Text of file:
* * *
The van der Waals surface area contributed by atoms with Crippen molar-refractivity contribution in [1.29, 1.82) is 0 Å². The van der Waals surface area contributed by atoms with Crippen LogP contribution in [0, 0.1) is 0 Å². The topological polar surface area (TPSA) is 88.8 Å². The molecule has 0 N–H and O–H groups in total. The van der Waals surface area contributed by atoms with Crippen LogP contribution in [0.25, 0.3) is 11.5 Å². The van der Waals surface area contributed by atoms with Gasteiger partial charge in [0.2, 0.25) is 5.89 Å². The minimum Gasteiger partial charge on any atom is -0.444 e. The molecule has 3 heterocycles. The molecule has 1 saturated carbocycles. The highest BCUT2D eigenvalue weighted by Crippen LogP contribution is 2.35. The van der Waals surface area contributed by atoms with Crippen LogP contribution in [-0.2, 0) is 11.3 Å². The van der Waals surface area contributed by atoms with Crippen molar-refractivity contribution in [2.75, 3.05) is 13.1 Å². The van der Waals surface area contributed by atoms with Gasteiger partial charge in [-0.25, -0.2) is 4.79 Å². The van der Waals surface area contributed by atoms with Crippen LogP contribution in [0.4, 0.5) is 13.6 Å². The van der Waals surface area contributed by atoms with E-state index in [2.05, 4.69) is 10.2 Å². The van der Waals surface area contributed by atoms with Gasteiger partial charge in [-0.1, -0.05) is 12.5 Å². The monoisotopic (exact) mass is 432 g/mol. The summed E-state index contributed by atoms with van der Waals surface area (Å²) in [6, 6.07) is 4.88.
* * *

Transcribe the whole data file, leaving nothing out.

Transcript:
The van der Waals surface area contributed by atoms with Crippen molar-refractivity contribution in [1.29, 1.82) is 0 Å². The van der Waals surface area contributed by atoms with Crippen LogP contribution in [0, 0.1) is 0 Å². The topological polar surface area (TPSA) is 88.8 Å². The molecule has 0 N–H and O–H groups in total. The van der Waals surface area contributed by atoms with Crippen LogP contribution in [0.25, 0.3) is 11.5 Å². The van der Waals surface area contributed by atoms with Gasteiger partial charge in [0.2, 0.25) is 5.89 Å². The minimum Gasteiger partial charge on any atom is -0.444 e. The molecule has 3 heterocycles. The molecule has 1 saturated carbocycles. The highest BCUT2D eigenvalue weighted by Crippen LogP contribution is 2.35. The van der Waals surface area contributed by atoms with Crippen LogP contribution in [-0.2, 0) is 11.3 Å². The van der Waals surface area contributed by atoms with Crippen molar-refractivity contribution in [2.75, 3.05) is 13.1 Å². The van der Waals surface area contributed by atoms with Gasteiger partial charge in [-0.25, -0.2) is 4.79 Å². The van der Waals surface area contributed by atoms with Crippen LogP contribution in [0.4, 0.5) is 13.6 Å². The van der Waals surface area contributed by atoms with E-state index in [2.05, 4.69) is 10.2 Å². The van der Waals surface area contributed by atoms with Gasteiger partial charge in [-0.1, -0.05) is 12.5 Å². The monoisotopic (exact) mass is 432 g/mol. The summed E-state index contributed by atoms with van der Waals surface area (Å²) in [6, 6.07) is 4.88.